There are alot of reports of pros and cons of drinking milk. Bleams ago, the only milk available was mother's, which ended with weening. That's why it's so important to make known all the alternate ways to get calcium and other important nutrients other than the stereo-typical methods. A little research goes a long way. And there's plenty of material out there to support all the options.
A diet high in animal protein has been proven to leech the body of needed calcium from the bone. Calcium from plant sorces is great and weight bearing exercises strengthen the bones. Also....get out in the sun for much needed Vit. D. :o)
I want to add to what MBSTRINITY said regarding a dairy-rich diet. I feel that we have all been "seduced" by the diary industry to believe that 3 glasses of milk a day will keep you off osteoporosis and help you slim down. Now I'm not condemning dairy products as I myself consume some dairy but here's a shocking piece of information a found out:
Dairy and meat (animal protein) are amongst the most acidifying foods you can consume. When your body's Ph balance is altered by acidity your body's response is to balance it (alkalinize) and it does this with the help of calcium. Therefore, by consuming high amounts of animal-derived calcium-rich foods you are utilizing as much or more of the calcium you consume in fighting the acidity they bring about.
That explains why this country has one of the highest rates of osteoporosis despite the high consumption of calcium-rich foods.
It sounds confusing (I know) but it's like a vicious circle where you end up losing all the calcium you consume and then some more (from your reserve: your bones, which causes osteoporosis) on your pursuit of getting more calcium.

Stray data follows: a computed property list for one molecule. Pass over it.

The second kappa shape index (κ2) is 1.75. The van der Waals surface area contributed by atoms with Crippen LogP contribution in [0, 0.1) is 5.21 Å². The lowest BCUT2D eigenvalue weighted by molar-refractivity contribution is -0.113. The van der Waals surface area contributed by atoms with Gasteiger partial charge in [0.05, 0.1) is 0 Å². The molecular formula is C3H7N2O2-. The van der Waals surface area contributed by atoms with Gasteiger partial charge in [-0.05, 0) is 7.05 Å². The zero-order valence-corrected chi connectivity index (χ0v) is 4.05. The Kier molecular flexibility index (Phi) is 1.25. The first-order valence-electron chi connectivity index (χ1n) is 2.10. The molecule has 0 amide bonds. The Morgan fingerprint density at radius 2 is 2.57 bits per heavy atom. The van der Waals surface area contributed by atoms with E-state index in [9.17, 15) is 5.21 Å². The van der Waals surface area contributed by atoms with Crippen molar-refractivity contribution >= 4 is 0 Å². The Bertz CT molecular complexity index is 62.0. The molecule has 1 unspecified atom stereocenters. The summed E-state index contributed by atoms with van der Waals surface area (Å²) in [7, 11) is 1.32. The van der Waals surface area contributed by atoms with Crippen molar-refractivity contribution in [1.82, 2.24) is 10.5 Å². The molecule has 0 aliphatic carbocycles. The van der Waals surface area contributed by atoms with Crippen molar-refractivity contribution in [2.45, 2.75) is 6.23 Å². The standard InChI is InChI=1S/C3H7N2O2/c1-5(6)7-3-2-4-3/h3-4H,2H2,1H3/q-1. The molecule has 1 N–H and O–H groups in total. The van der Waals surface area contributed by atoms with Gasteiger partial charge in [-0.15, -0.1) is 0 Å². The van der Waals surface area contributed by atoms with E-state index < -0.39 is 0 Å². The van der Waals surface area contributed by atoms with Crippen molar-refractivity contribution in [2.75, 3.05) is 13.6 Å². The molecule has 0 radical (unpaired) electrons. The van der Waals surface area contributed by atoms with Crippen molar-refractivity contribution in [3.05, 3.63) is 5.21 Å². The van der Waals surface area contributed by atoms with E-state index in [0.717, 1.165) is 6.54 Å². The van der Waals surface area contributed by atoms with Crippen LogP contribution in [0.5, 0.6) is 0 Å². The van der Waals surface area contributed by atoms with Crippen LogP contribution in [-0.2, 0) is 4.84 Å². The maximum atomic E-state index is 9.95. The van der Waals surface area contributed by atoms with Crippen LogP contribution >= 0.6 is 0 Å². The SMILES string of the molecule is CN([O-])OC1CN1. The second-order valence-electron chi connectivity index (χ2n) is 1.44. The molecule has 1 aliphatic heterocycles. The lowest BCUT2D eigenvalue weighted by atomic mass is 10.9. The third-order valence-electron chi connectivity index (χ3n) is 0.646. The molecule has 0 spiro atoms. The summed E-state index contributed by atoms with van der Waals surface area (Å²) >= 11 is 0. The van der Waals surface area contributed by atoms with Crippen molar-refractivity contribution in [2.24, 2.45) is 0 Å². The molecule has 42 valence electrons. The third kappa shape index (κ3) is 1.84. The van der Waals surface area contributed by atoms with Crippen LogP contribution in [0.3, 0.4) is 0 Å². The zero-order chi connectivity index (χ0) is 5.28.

Now I don't want to start the meat-eater vs. vegetarian controversy but I would say stick to plant sources of calcium and try to limit your intake of meat (especially red) and dairy so that you keep all the calcium you consume for the sake of your bones.
I'm confused. I keep hearing how milk and dairy are bad for you, that it may even cause most health problems, then I read a story like this. I was raised believing "Milk- It does a body good.' and have always been good at making sure we keep lowfat milk, cheese and yogurt in the house because I thought it was good for my bones and my kids' teeth.
So what is fact and what is hype?
I love milk, must have a glass at every meal and with my cereal. But I don't want osteoporosis. I do eat many other calcium and vitamin D rich foods... so am I covered?
I learned recently from "The Food Revolution" by John Robbins that dairy products are not a recommended for meeting calcium needs. The nations with the highest consumption of dairy products have the highest levels of osteoporosis. That is because calcium is not easily absorbed from milk. Kale and broccoli have a much higher calcium absorption rate than milk does.
In addition, calcium needs to be absorbed with Vitamin D. Most Americans do not get nearly enough Vitamin D. I was surprised to find that I was not getting enough Vitamin D, even with a daily vitamin supplement. I now take Citracal twice a day to ensure that I have the maximum calcium absorption as Citracal includes high dosages of vitamin D. I resisted this at first, but I realized that Citracal made sense for me at this time.
I am 56 and have very good bone density (just got it tested this summer) but don't eat dairy products. I think eating a vegan diet with lots of fruits and especially vegetables is what has helped me keep strong bones. Staying away from calcium robbers such as soft drinks and coffee and other acidifying foods helps, too.
Our family doctor just told me this morning that we in the Pacific NW need extra Vitamin D. For the last 4 years, he's been telling patients to take 2,000 units per day. That's the highest tolerable dose, according to this article (which has lots of other great info as well): http://ods.od.nih.gov/factsheets/vitamind. asp I am an info-junkie, so I love this kind of detailed discussion. After reading this story I think I'll start using Vitamin D, especially in the winter months coming ...